To carry our point a step further, it must be obvious to any one who has thought about the matter that what an individual studies, and what he thereby gets to know, determines almost entirely what he can get to know in the future; not along general lines either, but in special directions. The mathematician, for example, is enabled by the abundance of his learning in geometry and calculus to appreciate and interpret further mathematical facts; but he is by no means empowered, by virtue of his mathematics merely, to be a competent or appreciative judge of historical, legal, psychological, or linguistic matters. It has become a truism in the public mind that a mere specialist grows more narrow every day of his life, and there seems to be plenty of evidence in one's environment to give rise to such speculation. The argument in favor of liberal culture before a man takes up his specialty is based upon a recognition of the fact that knowledge of one kind only predetermines a man to be able to appreciate and interpret things of a similar nature, and these merely. There are two reasons for this, as one can readily see from a little study of humanity around him. In the first place, what a man knows determines what he is interested in; and common-sense philosophy has often declared that people are essentially selfish, because they are interested only in their own kinds of business, their own pursuits, their own specialties, and they lack that many-sided interest which is necessary for any title to unselfishness. The lawyer feels little interest in what the medical fraternity are doing, and perhaps will never be seen at a medical lecture; the scholar, pure and simple, troubles himself little about questions of government, and is a very insignificant warrior indeed in the political camp. The mechanic reads theology or listens to a theological sermon with the greatest difficulty. But each of these types has the deepest interest for readings, lectures, and everything else that relate to his own specialty, or to the thing he is most familiar with. It sometimes happens, it is true, that a poet may be interested in psychology or theology, but this is the case only when he is already well versed upon these subjects; and other apparent exceptions to the general rule may probably be explained in the same way.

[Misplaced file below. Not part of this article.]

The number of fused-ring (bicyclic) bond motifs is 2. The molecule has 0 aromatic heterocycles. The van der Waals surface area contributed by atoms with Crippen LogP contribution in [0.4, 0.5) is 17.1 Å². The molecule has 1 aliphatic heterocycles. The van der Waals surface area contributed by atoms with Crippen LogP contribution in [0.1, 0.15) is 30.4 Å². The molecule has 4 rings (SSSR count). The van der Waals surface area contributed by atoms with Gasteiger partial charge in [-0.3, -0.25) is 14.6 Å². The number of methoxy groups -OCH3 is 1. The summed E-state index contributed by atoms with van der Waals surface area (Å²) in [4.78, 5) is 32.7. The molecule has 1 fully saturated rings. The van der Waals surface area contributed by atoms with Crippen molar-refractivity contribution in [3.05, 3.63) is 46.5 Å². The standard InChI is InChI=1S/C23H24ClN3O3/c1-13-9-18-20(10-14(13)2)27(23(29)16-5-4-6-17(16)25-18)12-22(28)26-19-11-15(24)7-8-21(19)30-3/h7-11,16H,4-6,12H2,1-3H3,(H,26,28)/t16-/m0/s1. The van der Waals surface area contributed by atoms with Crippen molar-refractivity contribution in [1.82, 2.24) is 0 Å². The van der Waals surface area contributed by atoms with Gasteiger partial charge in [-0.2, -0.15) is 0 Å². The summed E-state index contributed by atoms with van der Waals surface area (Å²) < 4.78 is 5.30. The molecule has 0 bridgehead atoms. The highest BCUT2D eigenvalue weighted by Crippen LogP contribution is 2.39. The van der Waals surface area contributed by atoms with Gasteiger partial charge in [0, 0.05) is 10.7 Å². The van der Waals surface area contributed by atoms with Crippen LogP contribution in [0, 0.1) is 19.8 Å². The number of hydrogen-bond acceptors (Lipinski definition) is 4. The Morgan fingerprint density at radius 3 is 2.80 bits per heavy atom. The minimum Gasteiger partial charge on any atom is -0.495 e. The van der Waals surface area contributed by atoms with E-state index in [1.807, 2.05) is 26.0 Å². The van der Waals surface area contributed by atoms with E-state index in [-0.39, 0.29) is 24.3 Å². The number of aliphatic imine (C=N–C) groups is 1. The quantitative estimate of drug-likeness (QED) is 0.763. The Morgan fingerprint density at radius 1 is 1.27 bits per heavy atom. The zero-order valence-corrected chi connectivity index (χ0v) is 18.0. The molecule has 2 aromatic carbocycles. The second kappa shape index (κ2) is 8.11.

The second point in proof of this law, that what one knows determines what he can get to know, is that, psychologically speaking, ideas create the ability to appreciate and interpret other ideas of a similar nature. This also may be abundantly illustrated by the circumstances of daily life. A man very widely read in history may be unable to understand a lecture upon biology, mechanics, or any subject unrelated to history. The general power which he has accumulated in his historical researches can not be applied to the ready and easy mastery of all sorts of things, as the old psychology stoutly maintained. Again, one who has pursued mathematical studies to great length is not thereby qualified to become a statesman; the power which may be generated by the study of mathematics is not transferable immediately to the solution of social problems. Educational psychology, then, may be said to declare in a very broad way that ideas create capacity for the reception of ideas of similar kind, but that there is practically no such thing as the acquisition of general power by the mastery of special subject-matter. In explanation of this practically, it should be said that any kind of intellectual activity, no matter what it be, tends to create habits that may be carried into all kinds of study or business. One who has patiently, day after day and year after year, solved arithmetical or algebraic problems in the school, has by such exercise acquired habits of careful reflection and weighing of evidence that will lead him to dwell with somewhat the same care upon all matters that are brought to his attention; but unless he has sufficient data upon these new matters his reflections, of course, will come to but little. The practical conclusion is, and the one of importance in education, that study along any line limits excellence in perceiving, remembering, imagining, or reasoning to matters along this same line.